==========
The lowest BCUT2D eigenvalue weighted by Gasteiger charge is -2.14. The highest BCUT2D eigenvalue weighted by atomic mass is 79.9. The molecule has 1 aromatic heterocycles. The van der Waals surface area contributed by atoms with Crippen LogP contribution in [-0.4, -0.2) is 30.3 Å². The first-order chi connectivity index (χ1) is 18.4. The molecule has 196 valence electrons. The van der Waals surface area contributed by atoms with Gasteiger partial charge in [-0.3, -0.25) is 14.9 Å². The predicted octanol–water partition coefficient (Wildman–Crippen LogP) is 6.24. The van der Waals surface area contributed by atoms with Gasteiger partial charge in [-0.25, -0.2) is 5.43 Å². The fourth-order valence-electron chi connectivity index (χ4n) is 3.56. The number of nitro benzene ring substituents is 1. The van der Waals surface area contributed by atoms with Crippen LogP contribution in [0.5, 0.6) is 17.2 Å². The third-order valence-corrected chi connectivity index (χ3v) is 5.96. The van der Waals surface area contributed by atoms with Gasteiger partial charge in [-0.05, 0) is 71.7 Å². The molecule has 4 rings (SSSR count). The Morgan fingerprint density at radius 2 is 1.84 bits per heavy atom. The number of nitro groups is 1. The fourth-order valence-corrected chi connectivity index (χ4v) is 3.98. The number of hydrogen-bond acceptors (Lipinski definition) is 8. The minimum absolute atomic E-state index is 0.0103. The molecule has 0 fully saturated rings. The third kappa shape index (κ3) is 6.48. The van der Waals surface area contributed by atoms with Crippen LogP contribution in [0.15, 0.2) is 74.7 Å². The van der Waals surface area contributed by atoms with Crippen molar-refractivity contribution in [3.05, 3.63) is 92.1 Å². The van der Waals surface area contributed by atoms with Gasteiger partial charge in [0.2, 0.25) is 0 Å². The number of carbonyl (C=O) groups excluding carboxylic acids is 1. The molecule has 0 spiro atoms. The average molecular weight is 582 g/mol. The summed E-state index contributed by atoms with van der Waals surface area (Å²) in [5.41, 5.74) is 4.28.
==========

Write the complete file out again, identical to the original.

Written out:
The lowest BCUT2D eigenvalue weighted by Gasteiger charge is -2.14. The highest BCUT2D eigenvalue weighted by atomic mass is 79.9. The molecule has 1 aromatic heterocycles. The van der Waals surface area contributed by atoms with Crippen LogP contribution in [-0.4, -0.2) is 30.3 Å². The first-order chi connectivity index (χ1) is 18.4. The molecule has 196 valence electrons. The van der Waals surface area contributed by atoms with Gasteiger partial charge in [-0.3, -0.25) is 14.9 Å². The predicted octanol–water partition coefficient (Wildman–Crippen LogP) is 6.24. The van der Waals surface area contributed by atoms with Gasteiger partial charge in [-0.25, -0.2) is 5.43 Å². The fourth-order valence-electron chi connectivity index (χ4n) is 3.56. The number of nitro benzene ring substituents is 1. The van der Waals surface area contributed by atoms with Crippen LogP contribution in [0.5, 0.6) is 17.2 Å². The third-order valence-corrected chi connectivity index (χ3v) is 5.96. The van der Waals surface area contributed by atoms with Gasteiger partial charge in [-0.05, 0) is 71.7 Å². The molecule has 4 rings (SSSR count). The Morgan fingerprint density at radius 2 is 1.84 bits per heavy atom. The number of nitro groups is 1. The fourth-order valence-corrected chi connectivity index (χ4v) is 3.98. The number of hydrogen-bond acceptors (Lipinski definition) is 8. The minimum absolute atomic E-state index is 0.0103. The molecule has 0 fully saturated rings. The third kappa shape index (κ3) is 6.48. The van der Waals surface area contributed by atoms with Crippen LogP contribution in [0.15, 0.2) is 74.7 Å². The van der Waals surface area contributed by atoms with Crippen molar-refractivity contribution in [3.05, 3.63) is 92.1 Å². The van der Waals surface area contributed by atoms with Gasteiger partial charge in [0.2, 0.25) is 0 Å². The number of carbonyl (C=O) groups excluding carboxylic acids is 1. The molecule has 0 spiro atoms. The average molecular weight is 582 g/mol. The summed E-state index contributed by atoms with van der Waals surface area (Å²) in [5.41, 5.74) is 4.28.